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 Table of Contents  
PERSPECTIVE
Year : 2016  |  Volume : 129  |  Issue : 2  |  Page : 215-226

Carotid Intima-media Thickness Measurements: Relations with Atherosclerosis, Risk of Cardiovascular Disease and Application in Randomized Controlled Trials


1 Julius Center for Health Sciences and Primary Care, University Medical Center Utrecht, Utrecht, The Netherlands
2 Department of Biostatistical Sciences and Neurology, Wake Forest School of Medicine, Winston-Salem, NC, USA
3 Department of Neurology, Ward A. Riley Ultrasound Center, Wake Forest School of Medicine, Medical Center Boulevard, Winston-Salem, NC, USA

Date of Submission28-Jul-2015
Date of Web Publication20-Jan-2016

Correspondence Address:
Michiel L Bots
Julius Center for Health Sciences and Primary Care, University Medical Center Utrecht, Heidelberglaan 100, 3584 CX Utrecht
The Netherlands
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Source of Support: None, Conflict of Interest: None


DOI: 10.4103/0366-6999.173500

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Keywords: Atherosclerosis; Cardiovascular Disease; Prevention; Trials


How to cite this article:
Bots ML, Evans GW, Tegeler CH, Meijer R. Carotid Intima-media Thickness Measurements: Relations with Atherosclerosis, Risk of Cardiovascular Disease and Application in Randomized Controlled Trials. Chin Med J 2016;129:215-26

How to cite this URL:
Bots ML, Evans GW, Tegeler CH, Meijer R. Carotid Intima-media Thickness Measurements: Relations with Atherosclerosis, Risk of Cardiovascular Disease and Application in Randomized Controlled Trials. Chin Med J [serial online] 2016 [cited 2018 May 27];129:215-26. Available from: http://www.cmj.org/text.asp?2016/129/2/215/173500


  Introduction Top


Cardiovascular disease (CVD) is the leading cause of death worldwide and contributes considerably to morbidity. [1],[2],[3] The underlying cause is atherosclerosis. [4] The development of new preventive therapies is one of the steps to control the CVD epidemic. It is increasingly demanded that promising therapies be evaluated in trials using cardiovascular (CV) morbidity and mortality (M and M) as a primary outcome. [5] M and M trials, however, are very costly, often multicenter studies requiring thousands of participants, and with a long follow-up period. There is great interest in alternative endpoints that can be used as a valid alternative or proxy for CV M and M alternative endpoints (surrogate endpoints) allow for the evaluation of novel therapies in randomized controlled trials within a shorter timeframe, fewer participants, at lower costs, and with a shorter time to availability of trial results when compared to an M and M trial. These studies may show a direct effect on atherosclerosis progression and in the same time may serve to direct or exclude subsequent large M and M trials. A measure of atherosclerosis is intuitively a suitable alternative endpoint for CVD events as atherosclerosis is the disease between exposure to risk factors and the majority of CV events. Atherosclerosis can be noninvasively assessed from early to late stages of the disease process using different imaging techniques. [6],[7],[8],[9]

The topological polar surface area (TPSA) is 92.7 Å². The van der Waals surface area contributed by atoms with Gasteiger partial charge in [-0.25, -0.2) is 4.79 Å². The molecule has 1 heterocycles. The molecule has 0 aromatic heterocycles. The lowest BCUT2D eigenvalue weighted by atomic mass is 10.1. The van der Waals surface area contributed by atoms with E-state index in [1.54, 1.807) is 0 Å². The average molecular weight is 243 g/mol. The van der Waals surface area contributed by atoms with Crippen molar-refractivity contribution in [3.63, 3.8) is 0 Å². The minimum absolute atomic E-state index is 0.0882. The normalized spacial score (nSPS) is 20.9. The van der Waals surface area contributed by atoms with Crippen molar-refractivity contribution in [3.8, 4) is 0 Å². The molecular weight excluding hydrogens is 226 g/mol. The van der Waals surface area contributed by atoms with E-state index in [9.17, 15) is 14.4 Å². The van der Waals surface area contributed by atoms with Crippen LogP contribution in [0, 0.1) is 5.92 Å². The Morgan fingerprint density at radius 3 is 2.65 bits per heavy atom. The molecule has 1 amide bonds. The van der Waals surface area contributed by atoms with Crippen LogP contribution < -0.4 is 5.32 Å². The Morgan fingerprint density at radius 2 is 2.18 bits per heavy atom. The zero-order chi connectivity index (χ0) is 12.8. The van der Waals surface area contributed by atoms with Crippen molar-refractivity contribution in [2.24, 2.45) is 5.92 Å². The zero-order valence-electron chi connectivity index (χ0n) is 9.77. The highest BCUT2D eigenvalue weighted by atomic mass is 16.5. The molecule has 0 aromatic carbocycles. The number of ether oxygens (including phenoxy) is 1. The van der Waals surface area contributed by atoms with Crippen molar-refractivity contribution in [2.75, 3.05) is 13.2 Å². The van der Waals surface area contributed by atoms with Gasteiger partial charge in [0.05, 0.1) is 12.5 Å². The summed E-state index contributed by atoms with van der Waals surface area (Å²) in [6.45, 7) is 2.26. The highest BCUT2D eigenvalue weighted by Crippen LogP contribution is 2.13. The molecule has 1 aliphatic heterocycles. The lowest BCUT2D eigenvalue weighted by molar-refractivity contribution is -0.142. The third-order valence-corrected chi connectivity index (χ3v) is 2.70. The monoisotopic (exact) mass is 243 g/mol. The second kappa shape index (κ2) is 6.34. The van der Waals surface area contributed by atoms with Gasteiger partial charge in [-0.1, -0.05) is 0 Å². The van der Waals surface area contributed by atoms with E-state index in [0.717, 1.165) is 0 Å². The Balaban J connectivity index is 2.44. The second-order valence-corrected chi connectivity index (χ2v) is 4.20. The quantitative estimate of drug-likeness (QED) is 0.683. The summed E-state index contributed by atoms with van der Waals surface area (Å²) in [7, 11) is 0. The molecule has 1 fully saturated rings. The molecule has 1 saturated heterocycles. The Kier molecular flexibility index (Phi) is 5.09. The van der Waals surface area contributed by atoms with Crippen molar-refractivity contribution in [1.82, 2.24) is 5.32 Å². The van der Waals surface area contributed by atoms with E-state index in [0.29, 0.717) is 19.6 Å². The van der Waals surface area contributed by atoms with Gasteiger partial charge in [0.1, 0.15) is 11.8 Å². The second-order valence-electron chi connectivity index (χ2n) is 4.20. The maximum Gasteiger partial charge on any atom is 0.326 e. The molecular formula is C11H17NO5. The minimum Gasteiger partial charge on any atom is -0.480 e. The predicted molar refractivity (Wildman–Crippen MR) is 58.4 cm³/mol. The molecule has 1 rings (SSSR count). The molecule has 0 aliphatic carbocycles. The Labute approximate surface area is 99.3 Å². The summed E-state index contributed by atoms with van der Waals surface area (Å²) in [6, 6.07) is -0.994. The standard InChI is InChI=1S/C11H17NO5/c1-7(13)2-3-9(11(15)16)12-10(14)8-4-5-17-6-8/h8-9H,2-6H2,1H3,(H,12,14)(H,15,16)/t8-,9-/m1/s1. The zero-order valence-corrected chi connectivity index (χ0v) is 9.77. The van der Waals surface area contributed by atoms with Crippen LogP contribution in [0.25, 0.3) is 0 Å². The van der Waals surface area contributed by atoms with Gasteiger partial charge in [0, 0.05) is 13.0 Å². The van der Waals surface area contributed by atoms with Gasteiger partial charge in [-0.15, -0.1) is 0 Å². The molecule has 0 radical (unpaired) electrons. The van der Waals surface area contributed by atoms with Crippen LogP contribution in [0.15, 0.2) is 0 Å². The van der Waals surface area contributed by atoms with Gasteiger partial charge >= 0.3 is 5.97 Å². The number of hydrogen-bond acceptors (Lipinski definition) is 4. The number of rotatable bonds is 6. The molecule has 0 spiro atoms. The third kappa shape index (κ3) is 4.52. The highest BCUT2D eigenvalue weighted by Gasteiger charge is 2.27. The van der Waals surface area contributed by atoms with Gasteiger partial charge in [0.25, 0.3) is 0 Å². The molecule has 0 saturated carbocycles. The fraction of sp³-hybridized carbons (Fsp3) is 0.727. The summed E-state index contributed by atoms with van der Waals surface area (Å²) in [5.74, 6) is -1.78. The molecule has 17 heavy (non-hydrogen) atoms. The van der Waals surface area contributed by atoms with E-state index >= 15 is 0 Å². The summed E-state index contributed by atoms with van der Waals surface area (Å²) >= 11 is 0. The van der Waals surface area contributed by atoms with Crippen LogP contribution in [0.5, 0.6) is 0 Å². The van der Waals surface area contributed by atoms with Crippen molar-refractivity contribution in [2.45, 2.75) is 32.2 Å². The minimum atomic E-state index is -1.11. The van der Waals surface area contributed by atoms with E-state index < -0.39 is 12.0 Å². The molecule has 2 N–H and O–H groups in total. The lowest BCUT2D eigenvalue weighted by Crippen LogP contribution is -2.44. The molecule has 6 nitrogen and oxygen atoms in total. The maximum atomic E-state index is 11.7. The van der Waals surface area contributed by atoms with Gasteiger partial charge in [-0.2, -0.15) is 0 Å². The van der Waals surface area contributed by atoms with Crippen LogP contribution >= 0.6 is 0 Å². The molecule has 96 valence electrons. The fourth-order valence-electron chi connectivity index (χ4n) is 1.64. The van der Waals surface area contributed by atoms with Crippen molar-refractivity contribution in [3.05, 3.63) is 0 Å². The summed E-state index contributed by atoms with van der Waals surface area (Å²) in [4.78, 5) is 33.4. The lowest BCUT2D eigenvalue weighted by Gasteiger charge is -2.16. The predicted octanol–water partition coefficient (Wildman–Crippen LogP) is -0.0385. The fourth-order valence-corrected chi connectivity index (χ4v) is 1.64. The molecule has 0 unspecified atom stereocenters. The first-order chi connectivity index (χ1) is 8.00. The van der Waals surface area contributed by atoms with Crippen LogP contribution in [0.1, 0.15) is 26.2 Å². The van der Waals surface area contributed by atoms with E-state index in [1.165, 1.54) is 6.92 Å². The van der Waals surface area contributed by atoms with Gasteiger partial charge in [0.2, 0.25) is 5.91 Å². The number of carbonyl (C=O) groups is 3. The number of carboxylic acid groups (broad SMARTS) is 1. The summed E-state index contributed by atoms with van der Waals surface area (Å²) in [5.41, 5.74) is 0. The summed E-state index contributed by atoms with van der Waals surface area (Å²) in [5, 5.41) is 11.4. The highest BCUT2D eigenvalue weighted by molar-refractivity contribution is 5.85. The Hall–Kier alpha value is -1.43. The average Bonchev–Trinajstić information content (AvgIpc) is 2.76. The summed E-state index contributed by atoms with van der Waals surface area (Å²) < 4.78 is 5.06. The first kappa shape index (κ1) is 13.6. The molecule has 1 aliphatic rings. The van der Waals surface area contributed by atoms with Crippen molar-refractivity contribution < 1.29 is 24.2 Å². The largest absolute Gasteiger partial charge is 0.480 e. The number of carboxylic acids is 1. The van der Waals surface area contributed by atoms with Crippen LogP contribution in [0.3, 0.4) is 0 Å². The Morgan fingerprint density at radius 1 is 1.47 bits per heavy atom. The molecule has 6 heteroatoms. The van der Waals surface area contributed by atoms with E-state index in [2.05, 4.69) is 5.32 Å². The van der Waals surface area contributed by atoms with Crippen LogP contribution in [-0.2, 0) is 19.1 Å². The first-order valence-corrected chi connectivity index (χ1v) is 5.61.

B-mode ultrasound is one of those imaging techniques and has been used to obtain quantitative measurements of the carotid intima-media thickness (CIMT) and as such provides estimates for an individual on the absolute value (presence) and its change over time. [10],[11] CIMT has been suggested to be an adequate alternative measurement for CV events (surrogate endpoint) in intervention studies. [10],[11] Prentice and Boissel have proposed several criteria [Supplementary Table 1 [Additional file 1]] for a surrogate endpoint that should have been met before it could be validly used. [12] We set out to review literature and provide evidence for the validity of CIMT measurements as an alternative measurement for atherosclerosis elsewhere in the arterial system and for CV events.


  Validity, Concept and Reproducibility of the Measurement Top


Validity

In 1986, Italian investigators reported for the first time the results of an in vitro study which compared direct measurements of arterial wall thickness by gross and microscopic examination with B-mode real-time imaging of those same specimens. [13] Several studies followed. The overall conclusion was that CIMT measurements of the far wall closely relate to the true biological thickness of the vessel wall, whereas near wall CIMT measurements are an approximation of the true wall thickness. [14],[15],[16],[17],[18] Since then, the number of scientific publication has increased steadily [Figure 1] and CIMT is currently one of the most widely used noninvasive measures of atherosclerosis employed by clinicians and clinical investigators, both to quantify the extent of subclinical disease and to monitor change over time.
Figure 1: The number of publications (y-axis) using "carotid intima-media thickness (not animal)" in the title or abstract as assessed using PubMed database (http://www.ncbi.nlm.nih.gov/sites/entrez), by year of publication (x-axis), (December 16, 2014).

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Acquisition of the images